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Am I too ugly to be loved?

Unless a man loves me and tells me I'm beautiful, I won't believe I am.


I am 19 and feel like I will never get married. I have never had a boyfriend, never been asked out on a date, never been asked to a dance, and I have never gotten attention from guys.

Back in elementary school, I was bullied for my appearance. Boys would look at me and say, “She will never get married! Look how ugly she is. No man would ever love her.” I was at an awkward stage at the time, not knowing what to do with my hair, lots of acne, and overweight. Since then I have lost 45 pounds, learned how to control and style my hair, my skin has cleared up, and I have a sense of style. But I still don’t get any attention from guys.

I want to believe what those boys said back then wasn’t true, but how can I believe that when no man looks my way? My heart yearns to have a husband to love and be loved by. But part of me feels hopeless. I often find myself trying to battle these thoughts, but I believe that unless a man loves me and tells me I’m beautiful, I won’t believe I am.

Even tonight I was out with some friends, and the guys started talking about what girls they find attractive, and I came home, sat on my bed, and started crying, feeling like I will never be one of those women men find attractive. I don’t know what to think. Knowing that I am created in the image of God should be reassuring enough for me, but I feel it isn’t. I feel heavy with sorrow. Please help!


I am so sorry for the pain you have suffered from the cruel words of your schoolmates. How long-lasting those wounds can be! It’s amazing the power of our minds to remember every insult — whispered or shouted — even those that go back decades. The evil one capitalizes on that pain, bringing them to mind when we’re weak, to tempt us to doubt God’s goodness. It’s essential, when our feelings start running away from us into sorrow, depression, self-pity and more, that we preach to ourselves. This is one of the best reasons to memorize Scripture — lots of it. When we “hide God’s Word in our hearts,” we’re filling up our arsenal of spiritual weapons for waging battle against the lies of the devil.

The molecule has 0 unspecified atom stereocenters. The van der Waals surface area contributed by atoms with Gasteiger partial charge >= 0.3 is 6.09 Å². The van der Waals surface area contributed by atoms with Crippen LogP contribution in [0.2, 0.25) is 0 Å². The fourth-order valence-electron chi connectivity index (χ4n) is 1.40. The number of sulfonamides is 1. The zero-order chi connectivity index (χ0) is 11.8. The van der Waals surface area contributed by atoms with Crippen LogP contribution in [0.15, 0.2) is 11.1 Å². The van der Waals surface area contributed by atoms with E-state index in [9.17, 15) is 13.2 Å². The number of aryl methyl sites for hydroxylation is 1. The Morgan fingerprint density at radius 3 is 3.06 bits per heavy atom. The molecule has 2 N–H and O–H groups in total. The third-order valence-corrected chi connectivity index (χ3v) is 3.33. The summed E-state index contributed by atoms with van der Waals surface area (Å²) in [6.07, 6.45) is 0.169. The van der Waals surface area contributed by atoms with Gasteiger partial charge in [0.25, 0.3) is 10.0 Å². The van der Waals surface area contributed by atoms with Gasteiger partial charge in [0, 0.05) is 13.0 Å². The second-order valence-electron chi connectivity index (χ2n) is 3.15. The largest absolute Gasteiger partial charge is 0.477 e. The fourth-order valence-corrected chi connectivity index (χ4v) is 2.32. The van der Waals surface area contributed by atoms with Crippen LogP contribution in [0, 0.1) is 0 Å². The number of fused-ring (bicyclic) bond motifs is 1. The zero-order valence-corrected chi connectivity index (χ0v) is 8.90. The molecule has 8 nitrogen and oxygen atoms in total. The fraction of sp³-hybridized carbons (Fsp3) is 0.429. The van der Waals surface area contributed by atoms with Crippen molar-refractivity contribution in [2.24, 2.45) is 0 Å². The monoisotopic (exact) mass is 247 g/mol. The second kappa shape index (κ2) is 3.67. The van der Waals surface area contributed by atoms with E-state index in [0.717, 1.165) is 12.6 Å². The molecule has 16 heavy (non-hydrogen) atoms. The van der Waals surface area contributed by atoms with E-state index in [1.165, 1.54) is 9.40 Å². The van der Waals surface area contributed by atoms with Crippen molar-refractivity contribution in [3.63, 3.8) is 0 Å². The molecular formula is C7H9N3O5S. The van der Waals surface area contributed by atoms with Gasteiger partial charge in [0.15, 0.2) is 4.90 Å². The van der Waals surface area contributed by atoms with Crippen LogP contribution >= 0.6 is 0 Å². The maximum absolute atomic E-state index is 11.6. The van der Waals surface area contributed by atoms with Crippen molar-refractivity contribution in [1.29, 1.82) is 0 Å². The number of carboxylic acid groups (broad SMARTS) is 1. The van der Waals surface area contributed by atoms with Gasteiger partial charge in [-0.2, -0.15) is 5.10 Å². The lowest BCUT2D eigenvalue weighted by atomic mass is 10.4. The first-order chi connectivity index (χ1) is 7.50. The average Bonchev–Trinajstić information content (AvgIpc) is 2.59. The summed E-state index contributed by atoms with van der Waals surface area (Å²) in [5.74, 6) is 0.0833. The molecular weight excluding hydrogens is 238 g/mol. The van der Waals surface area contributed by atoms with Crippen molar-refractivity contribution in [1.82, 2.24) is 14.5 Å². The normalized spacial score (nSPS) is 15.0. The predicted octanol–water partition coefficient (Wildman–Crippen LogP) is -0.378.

Ephesians 6 reminds us this is a spiritual battle. And for that, we need spiritual weapons. When we know what Scripture says by heart, the Holy Spirit brings truth to mind to combat the lies of Satan as well as those of our own hearts and minds.

If your friends are typical, they weren’t trying to hurt your feelings. They were probably just enjoying a self-centered conversation about what they find attractive, without thinking about how that would sound to you and others listening in. We all tend to be less thoughtful than we should be in social settings. How many nights I’ve lain awake replaying dumb things I said, wondering if I hurt my friends’ feelings and wishing I could take words back. Not everyone loses sleep over such things, however. And for such friends, Scripture exhorts us to give them grace.

Proverbs 19:11 says, “Good sense makes one slow to anger, and it is his glory to overlook an offense.” Why? It’s a protection for your heart to let hurtful words slide off your back like water on the oily feathers of a duck. I know it’s not easy to do, but it is possible, or Scripture wouldn’t prescribe it as “good sense.” And because we live this side of the cross and Christ’s resurrection, for those who are trusting in Him and united with Him, we have the Holy Spirit’s power to help us. The more we marinate in God’s Word, the more we are able to think truthfully about ourselves.

How might a heart full of Scripture have helped in the midst of overhearing those guys’ conversation? You could have had an internal conversation with yourself and with the Lord something like this:

You: “I can’t believe how obtuse they are, saying those things in front of me. How am I supposed to feel? Are they that clueless?”

The Holy Spirit, through Scripture: “Good sense makes one slow to anger, and it is your glory to overlook an offense.”

You: “OK, Lord. You’re right. I’ve said dumb things before. Maybe even in this same conversation. Please help me see them as You do, to be full of the grace You’ve shown me. Thank You that You aren’t limited by the preferences of these few guys. Thank You that You make all sorts of men and all men have unique tastes in women. You can bring a man that finds me attractive. Please help me not be full of bitterness toward these men who seemingly don’t find me attractive. Help me to love them in their unattractiveness, even as I so long to be loved in mine.”